Invasion of the fake news spiders!

Latvia's State Health Inspectorate has told the public there is no risk to the public from an invasion of poisonous spiders, despite the appearance of official-looking posters at public transport stops in Rīga warning them about just such a threat with the worrying message: "Attention! Poisonous spiders!"

"We draw attention to the fact that the information displayed about spiders in public areas is false and the Health inspectorate has not released any such information," the public health agency said via social media July 30.

The posters in question feature a large picture of an unfriendly looking arachnid and a warning that due to climate change they are now not only rampant in Latvia but poisonous, too. There is also the number of the emergency services displayed prominently, suggesting members of the public should call if they spot any of the eight-legged fiends.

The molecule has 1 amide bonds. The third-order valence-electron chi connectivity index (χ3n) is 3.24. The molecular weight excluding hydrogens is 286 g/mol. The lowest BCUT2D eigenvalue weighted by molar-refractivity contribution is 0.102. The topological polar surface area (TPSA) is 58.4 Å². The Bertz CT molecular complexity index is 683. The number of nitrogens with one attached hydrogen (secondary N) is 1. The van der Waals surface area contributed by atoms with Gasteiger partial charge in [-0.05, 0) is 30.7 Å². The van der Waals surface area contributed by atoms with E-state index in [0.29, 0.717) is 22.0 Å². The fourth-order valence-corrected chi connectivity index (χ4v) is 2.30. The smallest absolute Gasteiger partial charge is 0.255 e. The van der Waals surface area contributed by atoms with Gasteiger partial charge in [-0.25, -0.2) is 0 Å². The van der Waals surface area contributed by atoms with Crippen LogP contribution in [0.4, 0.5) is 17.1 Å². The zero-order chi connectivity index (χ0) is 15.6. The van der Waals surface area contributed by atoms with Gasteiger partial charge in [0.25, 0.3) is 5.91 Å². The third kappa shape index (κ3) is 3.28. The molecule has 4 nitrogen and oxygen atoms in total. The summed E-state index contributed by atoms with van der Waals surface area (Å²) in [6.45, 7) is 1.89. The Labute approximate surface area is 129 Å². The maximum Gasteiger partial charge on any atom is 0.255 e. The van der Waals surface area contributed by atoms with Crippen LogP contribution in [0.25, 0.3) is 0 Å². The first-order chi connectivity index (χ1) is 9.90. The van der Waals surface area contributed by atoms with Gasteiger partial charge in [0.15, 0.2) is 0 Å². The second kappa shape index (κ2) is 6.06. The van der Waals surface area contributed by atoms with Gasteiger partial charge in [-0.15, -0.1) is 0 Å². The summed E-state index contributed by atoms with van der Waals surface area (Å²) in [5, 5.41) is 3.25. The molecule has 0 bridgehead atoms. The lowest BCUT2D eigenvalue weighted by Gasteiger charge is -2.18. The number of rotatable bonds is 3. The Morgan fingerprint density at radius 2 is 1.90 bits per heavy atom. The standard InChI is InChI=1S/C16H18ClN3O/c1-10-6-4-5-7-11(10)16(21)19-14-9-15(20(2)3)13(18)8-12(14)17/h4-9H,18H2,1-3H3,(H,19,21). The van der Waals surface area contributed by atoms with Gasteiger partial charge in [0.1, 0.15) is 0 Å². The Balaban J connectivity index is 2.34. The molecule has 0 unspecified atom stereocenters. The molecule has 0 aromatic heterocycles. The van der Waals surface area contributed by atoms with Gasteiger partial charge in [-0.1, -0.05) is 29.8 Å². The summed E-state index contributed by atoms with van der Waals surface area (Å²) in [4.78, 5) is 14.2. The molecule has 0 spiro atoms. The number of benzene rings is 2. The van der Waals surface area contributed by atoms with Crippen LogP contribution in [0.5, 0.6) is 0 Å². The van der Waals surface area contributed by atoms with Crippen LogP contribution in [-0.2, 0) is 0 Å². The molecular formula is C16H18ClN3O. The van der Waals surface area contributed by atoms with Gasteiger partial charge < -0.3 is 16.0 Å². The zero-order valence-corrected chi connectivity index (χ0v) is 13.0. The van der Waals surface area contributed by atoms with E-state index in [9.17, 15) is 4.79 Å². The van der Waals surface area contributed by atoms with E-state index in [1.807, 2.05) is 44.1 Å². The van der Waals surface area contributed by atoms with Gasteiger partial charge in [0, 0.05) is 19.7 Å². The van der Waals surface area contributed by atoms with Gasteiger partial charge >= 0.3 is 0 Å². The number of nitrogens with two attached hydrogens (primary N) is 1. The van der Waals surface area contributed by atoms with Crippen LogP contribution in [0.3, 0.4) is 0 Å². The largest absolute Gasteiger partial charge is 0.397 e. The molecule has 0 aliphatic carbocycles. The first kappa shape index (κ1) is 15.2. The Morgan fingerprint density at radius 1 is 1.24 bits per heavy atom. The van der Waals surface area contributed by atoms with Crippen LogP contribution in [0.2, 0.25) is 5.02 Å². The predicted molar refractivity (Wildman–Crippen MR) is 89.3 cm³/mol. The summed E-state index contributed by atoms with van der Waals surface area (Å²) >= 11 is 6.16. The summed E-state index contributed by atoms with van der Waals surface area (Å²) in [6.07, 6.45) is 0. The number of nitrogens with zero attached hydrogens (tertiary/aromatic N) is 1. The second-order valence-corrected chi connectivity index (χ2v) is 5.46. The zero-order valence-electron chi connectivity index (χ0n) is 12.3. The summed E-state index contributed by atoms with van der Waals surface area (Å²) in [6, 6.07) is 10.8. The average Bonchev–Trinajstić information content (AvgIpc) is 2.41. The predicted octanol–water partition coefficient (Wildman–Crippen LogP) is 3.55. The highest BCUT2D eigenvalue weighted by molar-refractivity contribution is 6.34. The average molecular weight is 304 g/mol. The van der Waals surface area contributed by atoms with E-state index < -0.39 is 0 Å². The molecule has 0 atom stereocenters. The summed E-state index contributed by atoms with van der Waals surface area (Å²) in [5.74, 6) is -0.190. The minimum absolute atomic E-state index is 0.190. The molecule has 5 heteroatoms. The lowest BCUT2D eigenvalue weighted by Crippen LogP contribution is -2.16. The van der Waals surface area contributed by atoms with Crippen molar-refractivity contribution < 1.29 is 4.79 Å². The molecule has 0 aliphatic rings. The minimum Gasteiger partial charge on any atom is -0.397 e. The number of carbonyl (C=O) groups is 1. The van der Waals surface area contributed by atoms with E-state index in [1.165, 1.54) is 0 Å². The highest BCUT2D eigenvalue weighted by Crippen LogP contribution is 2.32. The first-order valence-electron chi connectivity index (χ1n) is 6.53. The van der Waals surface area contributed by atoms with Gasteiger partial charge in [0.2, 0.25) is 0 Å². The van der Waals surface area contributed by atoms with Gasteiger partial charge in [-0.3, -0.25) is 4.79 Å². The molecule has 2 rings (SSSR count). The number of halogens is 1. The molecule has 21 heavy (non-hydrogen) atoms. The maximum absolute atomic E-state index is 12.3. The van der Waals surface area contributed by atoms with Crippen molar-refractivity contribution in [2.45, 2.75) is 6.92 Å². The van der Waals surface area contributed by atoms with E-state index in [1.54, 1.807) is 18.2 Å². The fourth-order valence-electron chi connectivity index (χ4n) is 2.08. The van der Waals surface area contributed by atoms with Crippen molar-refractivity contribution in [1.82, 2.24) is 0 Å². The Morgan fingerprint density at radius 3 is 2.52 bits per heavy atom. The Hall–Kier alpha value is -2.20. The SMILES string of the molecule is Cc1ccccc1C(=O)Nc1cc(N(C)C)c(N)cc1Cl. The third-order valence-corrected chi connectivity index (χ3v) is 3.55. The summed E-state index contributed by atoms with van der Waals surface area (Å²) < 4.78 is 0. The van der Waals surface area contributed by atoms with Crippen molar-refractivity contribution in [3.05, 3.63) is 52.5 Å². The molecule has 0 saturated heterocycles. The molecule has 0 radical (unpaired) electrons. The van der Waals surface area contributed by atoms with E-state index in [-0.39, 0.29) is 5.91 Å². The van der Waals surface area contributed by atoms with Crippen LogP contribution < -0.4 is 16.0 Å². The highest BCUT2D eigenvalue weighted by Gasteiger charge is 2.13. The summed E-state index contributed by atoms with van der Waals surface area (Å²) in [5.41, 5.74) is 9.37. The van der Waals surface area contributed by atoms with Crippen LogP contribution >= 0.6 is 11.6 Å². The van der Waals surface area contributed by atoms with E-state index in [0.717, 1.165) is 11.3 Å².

Clearly, this has the potential to waste the emergency services' time and resources.

Who produced the posters and for what purpose remains unclear.

The State Health Inspectorate has contacted the police about the incident said agency representative Elīna Šķēle.

Deliberate dissemination of information about a false event or a deliberate staging of a false event, as a result of which fire and rescue, police, emergency medical services or other special services are involved in the response can attract a fine of EUR 35 to EUR 210 for individuals, and for legal entities from EUR 700 to 7000.

Police ask residents to report on places where posters are hung, and provide any information that could help identify those behind the hoax by calling 67037811 or 110.

Moreover, leading researcher at the University of Latvia, Voldemars Spungis, explains that "one can immediately see that the poster was made by a person who is not oriented to entomology or is intentionally deceiving [the public]." 

According to Spungis the spider on the poster has the Latin name "Tegenaria Agrestis" and is not harmful to humans at all.

"They do no harm, but they do good, namely, freeing a house from insects," said the specialist.

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